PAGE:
Stressed at work?

Stressed at work?
David Suzuki Foundation

By: David Suzuki Foundation

This article was written by the David Suzuki Foundation in partnership with Live Right Now.

Live Right Now is teaming up with the David Suzuki Foundation to launch the 30x30 Nature Challenge! This May, we challenge all Canadians to get outside for at least 30 minutes every day. Sign up for the challenge here. Be sure to fill out the survey so we can measure the impact of the challenge. Visit every day to log your minutes and watch the minute counter bring our 30x30 tree to life!

Is your office bad for your health and well-being? Unfortunately, a growing body of scientific evidence says yes.

The modern office pose - fingers on keyboard, slight slouch, glassy eyes fixed on glowing screen, bathed in unnatural light - can drain your vitality, happiness and creativity. Our sterile office setup was designed to maximize efficiency, but it reduces productivity and job satisfaction.

Even worse, modern workplaces are the main reason adults now spend about 9.3 hours a day sitting. The medical journal The Lancet estimates this unprecedented level of inactivity is causing 5.3 million deaths a year worldwide, similar to deaths from smoking. This prompted the Harvard Business Review to suggest, "Sitting is the smoking of our generation."

The good news is that researchers have built an increasingly persuasive case for what most of us know intuitively: nature is good for us. Being regularly immersed in a natural setting can reduce stress while boosting immunity, energy levels and creativity.

As neuroscientist Marc Berman explains, adding a daily dose of green to your routine may be the best prescription for dealing with workday stress. His research shows that even simple and brief interactions with nature can increase cognitive control and well-being.

Why does green time reduce stress? Various studies suggest exposure to natural settings rouse a phenomenon called "soft fascination" - something New York Times reporter Gretchen Reynolds called "a beguiling term for quiet contemplation, during which directed attention is barely called upon and the brain can reset those overstretched resources."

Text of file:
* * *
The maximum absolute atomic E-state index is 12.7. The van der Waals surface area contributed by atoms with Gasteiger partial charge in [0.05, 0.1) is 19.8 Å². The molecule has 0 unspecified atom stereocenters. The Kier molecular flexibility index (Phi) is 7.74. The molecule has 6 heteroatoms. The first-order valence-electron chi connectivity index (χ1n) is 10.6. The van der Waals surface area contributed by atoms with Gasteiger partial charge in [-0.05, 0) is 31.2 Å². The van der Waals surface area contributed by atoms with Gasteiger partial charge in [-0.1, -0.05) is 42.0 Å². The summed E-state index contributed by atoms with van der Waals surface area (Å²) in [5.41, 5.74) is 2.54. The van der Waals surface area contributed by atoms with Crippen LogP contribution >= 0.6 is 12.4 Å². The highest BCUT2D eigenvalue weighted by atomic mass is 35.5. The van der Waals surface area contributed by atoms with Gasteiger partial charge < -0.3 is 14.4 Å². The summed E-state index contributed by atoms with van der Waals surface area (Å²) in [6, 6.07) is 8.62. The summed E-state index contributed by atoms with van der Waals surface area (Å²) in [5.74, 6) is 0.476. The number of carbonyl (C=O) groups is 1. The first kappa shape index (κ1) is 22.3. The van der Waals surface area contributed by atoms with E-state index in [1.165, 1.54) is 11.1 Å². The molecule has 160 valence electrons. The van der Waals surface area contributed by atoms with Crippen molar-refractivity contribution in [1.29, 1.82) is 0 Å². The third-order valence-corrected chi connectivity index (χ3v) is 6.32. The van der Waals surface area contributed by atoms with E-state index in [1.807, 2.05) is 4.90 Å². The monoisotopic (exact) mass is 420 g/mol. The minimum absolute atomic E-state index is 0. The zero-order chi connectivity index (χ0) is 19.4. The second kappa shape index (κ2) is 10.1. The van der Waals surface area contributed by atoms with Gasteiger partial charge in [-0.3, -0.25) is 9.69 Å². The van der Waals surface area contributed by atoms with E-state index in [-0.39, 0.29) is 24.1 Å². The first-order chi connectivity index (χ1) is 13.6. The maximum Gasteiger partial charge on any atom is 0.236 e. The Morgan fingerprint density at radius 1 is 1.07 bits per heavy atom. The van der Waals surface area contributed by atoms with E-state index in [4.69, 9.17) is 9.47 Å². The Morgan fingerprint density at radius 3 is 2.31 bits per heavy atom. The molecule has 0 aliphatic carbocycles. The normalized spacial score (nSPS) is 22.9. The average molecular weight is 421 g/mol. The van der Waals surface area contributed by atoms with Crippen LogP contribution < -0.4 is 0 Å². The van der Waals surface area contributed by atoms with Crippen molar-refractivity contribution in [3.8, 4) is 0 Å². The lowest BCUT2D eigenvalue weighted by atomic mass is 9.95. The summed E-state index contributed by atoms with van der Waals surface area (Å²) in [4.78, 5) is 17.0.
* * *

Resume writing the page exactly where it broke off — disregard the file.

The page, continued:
University of Michigan researchers estimated that memory performance and attention span can improve by 20 per cent after an hour in nature. University of Rochester studies concluded that being outside for just 20 minutes a day is sufficient to boost vitality levels. And a new study from Scotland demonstrated brain fatigue can be eased with a 10-minute walk in the park.

But how can we fit more green time into our hectic schedules?

The David Suzuki Foundation in partnership with CBC's Live Right Now is offering a solution with the 30x30 Nature Challenge. We're asking Canadians to spend at least 30 minutes a day in nature for 30 days in May.

Finding your nature fix can be as easy as holding your next meeting outdoors, maybe even making it a walking meeting. Invite your colleagues to have lunch in a nearby park. Take the scenic route home and go for a walk along the way. Stop to smell the flowers and take notice of critters, trees and plants. Skip the gym, and head outside for a jog or bike ride.

Even if you can't make it outside for your daily dose of nature, you can find simple things to do inside the workplace to become happier and healthier.

As Alan Logan and Eva Selhub document in their book, Your Brain on Nature, workers in windowless settings are more anxious, hostile and depressed than colleagues on windowed floors. Increasing natural light within the workplace has been linked to improved productivity and worker contentment. Researchers in Texas even found employees in offices with plants or green-space views felt greater job satisfaction and reported a higher overall quality of life.

Interestingly, researchers have also found that increased exposure to nature leads people to nurture closer relationships and build stronger community bonds. Capilano University professor Joe Kelly observed during his recent effort to spend at least an hour a day outside each day in March, "free of the distractions and background noise present in the city, the serenity of nature provides a perfect venue to connect with others."

Even the world's worst boss should know employees who are less stressed and healthier are more productive. So why not sign up for the 30x30 Nature Challenge - and encourage your office mates to join? Challenge your entire company to head outside for 30 minutes a day for 30 days. Visit LiveRightNow every day to log your minutes and help grow the 30x30 tree. Don't forget to take part in the surveys before and after the challenge.

Tell us how you feel below. Does regular time in nature make you calmer? More alert? Happier? Let's all start a nature habit and learn how spending time in nature can make our lives better.


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